This event launches two books from the new Bloomsbury Shinto series (Series Editor: Fabio Rambelli, University of California, Santa Barbara): A Social History of the Ise Shrines: Divine Capital by Mark Teeuwen and John Breen, and Shinto, Nature and Ideology in Contemporary Japan: Making Sacred Forests by Aike Rots.
Mark Teeuwen will introduce the idea behind A Social History of the Ise Shrines and address the topic of “The ever-changing Ise Shrines: Studying Ise’s history through the lens of its agents.” John Breen will focus especially on the radical modern transformation of the Ise shrines in his talk, “The pleasures of pilgrimage in 19th century Japan.” In his presentation, “Ancient Sustainability? Ise Shrine, the Shikinen Sengū, and the Shinto Environmentalist Paradigm,” Aike Rots takes a critical look at the new Shinto discourse on nature and the environment, as it came to the fore at the start of the 21st century.
About the contributors
Mark Teeuwen is Professor of Japanese Studies at the University of Oslo. He has published widely on the history of Japanese religion, with a focus on Shinto. Recent publications by his hand include A Social History of the Ise Shrines (2017) and A New History of Shinto (2010), both co-authored with John Breen, and Formations of the Secular in Japan (Japan Review 30, special issue 2017), co-edited with Aike P. Rots. His main current book project investigates the social history of the Gion festival.
John Breen is professor at Nichibunken in Kyoto, Japan, where he edits the journal Japan Review. He previously taught at SOAS, University of London. John has written widely in English and in Japanese on the imperial institution and on aspects of Shinto. He is co-author (with Mark Teeuwen) of A Social History of the Ise Shrines: Divine capital, Bloomsbury, 2017 and of A new History of Shinto, Blackwell, 2011. He has also edited collections of essays on the Ise shrines and the Yasukuni shrine. His present topic concerns Emperor Meiji.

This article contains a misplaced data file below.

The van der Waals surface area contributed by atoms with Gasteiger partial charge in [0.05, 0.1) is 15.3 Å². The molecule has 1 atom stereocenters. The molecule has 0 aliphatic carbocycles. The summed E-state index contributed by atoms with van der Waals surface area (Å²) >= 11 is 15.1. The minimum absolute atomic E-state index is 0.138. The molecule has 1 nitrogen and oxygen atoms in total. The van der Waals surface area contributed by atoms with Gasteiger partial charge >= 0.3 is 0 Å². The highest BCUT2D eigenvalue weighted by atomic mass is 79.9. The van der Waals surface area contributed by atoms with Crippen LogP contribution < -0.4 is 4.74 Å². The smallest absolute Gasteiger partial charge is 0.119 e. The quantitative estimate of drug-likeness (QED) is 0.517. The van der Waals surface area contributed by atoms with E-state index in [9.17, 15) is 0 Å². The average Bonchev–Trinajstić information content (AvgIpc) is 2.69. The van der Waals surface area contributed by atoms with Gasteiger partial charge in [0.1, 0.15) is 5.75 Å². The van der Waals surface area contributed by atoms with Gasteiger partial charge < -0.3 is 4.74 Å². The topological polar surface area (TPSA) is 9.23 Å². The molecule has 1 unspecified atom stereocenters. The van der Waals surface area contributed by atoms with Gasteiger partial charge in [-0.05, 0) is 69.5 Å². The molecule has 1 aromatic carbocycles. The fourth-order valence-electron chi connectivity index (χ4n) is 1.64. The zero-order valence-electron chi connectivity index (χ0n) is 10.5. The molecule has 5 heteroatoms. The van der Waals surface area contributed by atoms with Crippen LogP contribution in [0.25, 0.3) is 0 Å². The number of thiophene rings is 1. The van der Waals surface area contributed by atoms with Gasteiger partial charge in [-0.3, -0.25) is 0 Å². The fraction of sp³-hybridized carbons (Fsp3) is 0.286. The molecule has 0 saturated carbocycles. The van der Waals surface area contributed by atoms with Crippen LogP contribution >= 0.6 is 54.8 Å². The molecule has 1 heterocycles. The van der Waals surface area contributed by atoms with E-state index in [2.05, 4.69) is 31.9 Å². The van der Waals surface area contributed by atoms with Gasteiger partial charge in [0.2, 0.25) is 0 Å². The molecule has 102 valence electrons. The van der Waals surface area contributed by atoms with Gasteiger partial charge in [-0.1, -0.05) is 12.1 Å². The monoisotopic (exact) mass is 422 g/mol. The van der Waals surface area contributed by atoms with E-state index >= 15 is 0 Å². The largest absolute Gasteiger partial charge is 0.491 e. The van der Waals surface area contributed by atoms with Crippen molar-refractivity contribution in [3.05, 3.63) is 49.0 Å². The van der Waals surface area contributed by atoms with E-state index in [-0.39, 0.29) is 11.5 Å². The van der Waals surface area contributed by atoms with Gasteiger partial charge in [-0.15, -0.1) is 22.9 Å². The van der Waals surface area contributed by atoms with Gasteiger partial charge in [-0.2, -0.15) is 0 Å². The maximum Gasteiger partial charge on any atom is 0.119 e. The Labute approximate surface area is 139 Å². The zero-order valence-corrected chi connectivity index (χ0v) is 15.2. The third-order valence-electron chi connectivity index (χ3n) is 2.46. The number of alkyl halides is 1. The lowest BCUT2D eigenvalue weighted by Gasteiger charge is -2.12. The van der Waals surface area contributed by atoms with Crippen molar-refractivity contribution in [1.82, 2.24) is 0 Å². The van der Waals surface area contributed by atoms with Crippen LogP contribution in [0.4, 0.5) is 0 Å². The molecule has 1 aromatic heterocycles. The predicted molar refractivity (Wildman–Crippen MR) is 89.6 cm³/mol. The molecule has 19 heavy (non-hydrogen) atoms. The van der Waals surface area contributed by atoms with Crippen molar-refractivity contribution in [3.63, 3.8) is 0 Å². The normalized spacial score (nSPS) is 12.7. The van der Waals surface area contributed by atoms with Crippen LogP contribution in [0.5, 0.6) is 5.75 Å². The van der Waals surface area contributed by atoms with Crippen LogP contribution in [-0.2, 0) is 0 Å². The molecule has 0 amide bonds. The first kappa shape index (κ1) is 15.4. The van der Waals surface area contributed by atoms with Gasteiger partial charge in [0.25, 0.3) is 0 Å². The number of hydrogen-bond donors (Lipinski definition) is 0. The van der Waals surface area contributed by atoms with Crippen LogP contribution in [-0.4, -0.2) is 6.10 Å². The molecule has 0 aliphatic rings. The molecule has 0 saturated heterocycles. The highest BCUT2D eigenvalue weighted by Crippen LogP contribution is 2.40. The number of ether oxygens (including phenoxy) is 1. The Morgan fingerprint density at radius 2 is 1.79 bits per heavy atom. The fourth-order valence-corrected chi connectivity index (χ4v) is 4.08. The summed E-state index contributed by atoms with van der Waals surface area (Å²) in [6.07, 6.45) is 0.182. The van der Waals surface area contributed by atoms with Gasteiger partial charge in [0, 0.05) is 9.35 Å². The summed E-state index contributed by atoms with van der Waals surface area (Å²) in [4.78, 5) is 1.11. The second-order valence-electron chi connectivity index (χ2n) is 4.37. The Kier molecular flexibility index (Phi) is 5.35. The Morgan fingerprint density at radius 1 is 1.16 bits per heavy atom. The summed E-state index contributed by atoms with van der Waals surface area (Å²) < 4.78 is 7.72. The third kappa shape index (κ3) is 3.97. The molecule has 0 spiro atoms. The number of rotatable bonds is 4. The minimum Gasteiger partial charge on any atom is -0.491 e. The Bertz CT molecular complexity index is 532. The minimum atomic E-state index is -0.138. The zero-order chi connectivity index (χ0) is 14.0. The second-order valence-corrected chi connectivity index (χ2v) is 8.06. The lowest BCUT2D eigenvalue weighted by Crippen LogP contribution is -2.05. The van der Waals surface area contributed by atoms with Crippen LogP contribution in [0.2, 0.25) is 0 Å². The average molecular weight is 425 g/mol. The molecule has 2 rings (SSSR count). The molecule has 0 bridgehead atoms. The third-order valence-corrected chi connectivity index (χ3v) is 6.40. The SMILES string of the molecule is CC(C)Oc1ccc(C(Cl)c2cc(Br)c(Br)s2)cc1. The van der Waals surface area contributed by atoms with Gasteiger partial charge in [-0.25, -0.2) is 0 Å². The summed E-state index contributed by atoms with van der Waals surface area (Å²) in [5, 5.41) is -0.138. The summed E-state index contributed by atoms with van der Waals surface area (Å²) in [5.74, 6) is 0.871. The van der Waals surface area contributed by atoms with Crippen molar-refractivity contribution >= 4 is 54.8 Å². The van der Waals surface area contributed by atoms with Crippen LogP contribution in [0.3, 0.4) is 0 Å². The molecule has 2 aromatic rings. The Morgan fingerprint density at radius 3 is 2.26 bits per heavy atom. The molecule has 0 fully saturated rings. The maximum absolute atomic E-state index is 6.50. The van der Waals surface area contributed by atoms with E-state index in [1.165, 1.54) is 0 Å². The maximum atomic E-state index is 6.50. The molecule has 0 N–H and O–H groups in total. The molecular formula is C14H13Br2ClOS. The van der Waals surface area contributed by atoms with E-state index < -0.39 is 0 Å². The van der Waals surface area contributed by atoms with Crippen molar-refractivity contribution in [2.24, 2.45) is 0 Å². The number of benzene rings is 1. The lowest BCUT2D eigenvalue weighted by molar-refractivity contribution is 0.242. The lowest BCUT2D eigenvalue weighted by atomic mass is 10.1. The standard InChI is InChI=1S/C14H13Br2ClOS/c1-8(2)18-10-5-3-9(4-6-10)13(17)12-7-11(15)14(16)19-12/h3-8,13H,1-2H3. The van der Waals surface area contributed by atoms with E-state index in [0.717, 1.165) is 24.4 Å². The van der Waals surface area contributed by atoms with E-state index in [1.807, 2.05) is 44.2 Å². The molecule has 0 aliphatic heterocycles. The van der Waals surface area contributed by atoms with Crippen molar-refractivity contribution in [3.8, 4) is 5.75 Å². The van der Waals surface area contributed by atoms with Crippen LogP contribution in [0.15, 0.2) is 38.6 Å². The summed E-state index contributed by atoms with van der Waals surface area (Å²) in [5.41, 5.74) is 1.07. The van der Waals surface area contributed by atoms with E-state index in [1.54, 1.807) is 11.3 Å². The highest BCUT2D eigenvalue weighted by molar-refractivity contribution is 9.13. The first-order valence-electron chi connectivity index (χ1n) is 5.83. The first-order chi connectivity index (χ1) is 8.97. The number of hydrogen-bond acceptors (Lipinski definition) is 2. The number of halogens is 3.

Aike P. Rots is an associate professor in contemporary Japan studies at the University of Oslo. He holds a PhD from the University of Oslo, an MA degree from SOAS, University of London, and BA degrees from Leiden University. He is the author of Shinto, Nature and Ideology in Contemporary Japan: Making Sacred Forests (Bloomsbury 2017) and the co-editor (with Mark Teeuwen) of Formations of the Secular in Japan (special issue of Japan Review, no. 30, 2017). He has written articles and book chapters on a variety of topics, including modern Shinto, sacred space, religion and politics in Vietnam, and Japanese Christianity.
The Daiwa Anglo-Japanese Foundation
Daiwa Foundation Japan House
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